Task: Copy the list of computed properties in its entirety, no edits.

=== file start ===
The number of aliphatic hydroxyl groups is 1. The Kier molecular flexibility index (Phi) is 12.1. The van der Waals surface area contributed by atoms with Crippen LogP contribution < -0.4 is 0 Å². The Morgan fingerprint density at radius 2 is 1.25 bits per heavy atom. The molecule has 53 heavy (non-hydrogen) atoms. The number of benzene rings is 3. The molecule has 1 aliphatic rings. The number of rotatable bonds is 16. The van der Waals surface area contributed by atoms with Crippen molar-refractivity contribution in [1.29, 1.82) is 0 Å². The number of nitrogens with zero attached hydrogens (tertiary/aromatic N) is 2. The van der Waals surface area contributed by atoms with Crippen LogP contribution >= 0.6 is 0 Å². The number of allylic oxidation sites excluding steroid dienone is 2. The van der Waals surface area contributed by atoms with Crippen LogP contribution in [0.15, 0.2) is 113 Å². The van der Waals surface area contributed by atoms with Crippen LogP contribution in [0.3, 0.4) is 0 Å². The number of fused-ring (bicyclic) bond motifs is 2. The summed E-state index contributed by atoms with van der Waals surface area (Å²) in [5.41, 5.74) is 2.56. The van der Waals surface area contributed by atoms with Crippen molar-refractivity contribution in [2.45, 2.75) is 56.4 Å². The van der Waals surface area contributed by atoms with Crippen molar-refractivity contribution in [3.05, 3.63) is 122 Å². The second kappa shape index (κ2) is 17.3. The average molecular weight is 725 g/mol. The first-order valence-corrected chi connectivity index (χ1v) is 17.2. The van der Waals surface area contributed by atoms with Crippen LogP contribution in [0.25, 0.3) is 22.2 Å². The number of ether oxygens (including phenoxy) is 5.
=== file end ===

The number of aliphatic hydroxyl groups is 1. The Kier molecular flexibility index (Phi) is 12.1. The van der Waals surface area contributed by atoms with Crippen LogP contribution < -0.4 is 0 Å². The Morgan fingerprint density at radius 2 is 1.25 bits per heavy atom. The molecule has 53 heavy (non-hydrogen) atoms. The number of benzene rings is 3. The molecule has 1 aliphatic rings. The number of rotatable bonds is 16. The van der Waals surface area contributed by atoms with Crippen molar-refractivity contribution in [1.29, 1.82) is 0 Å². The number of nitrogens with zero attached hydrogens (tertiary/aromatic N) is 2. The van der Waals surface area contributed by atoms with Crippen LogP contribution >= 0.6 is 0 Å². The number of allylic oxidation sites excluding steroid dienone is 2. The van der Waals surface area contributed by atoms with Crippen LogP contribution in [0.15, 0.2) is 113 Å². The van der Waals surface area contributed by atoms with Crippen LogP contribution in [0.3, 0.4) is 0 Å². The number of fused-ring (bicyclic) bond motifs is 2. The summed E-state index contributed by atoms with van der Waals surface area (Å²) in [5.41, 5.74) is 2.56. The van der Waals surface area contributed by atoms with Crippen molar-refractivity contribution in [2.45, 2.75) is 56.4 Å². The van der Waals surface area contributed by atoms with Crippen molar-refractivity contribution in [3.05, 3.63) is 122 Å². The second kappa shape index (κ2) is 17.3. The average molecular weight is 725 g/mol. The first-order valence-corrected chi connectivity index (χ1v) is 17.2. The van der Waals surface area contributed by atoms with Crippen LogP contribution in [0.25, 0.3) is 22.2 Å². The number of ether oxygens (including phenoxy) is 5.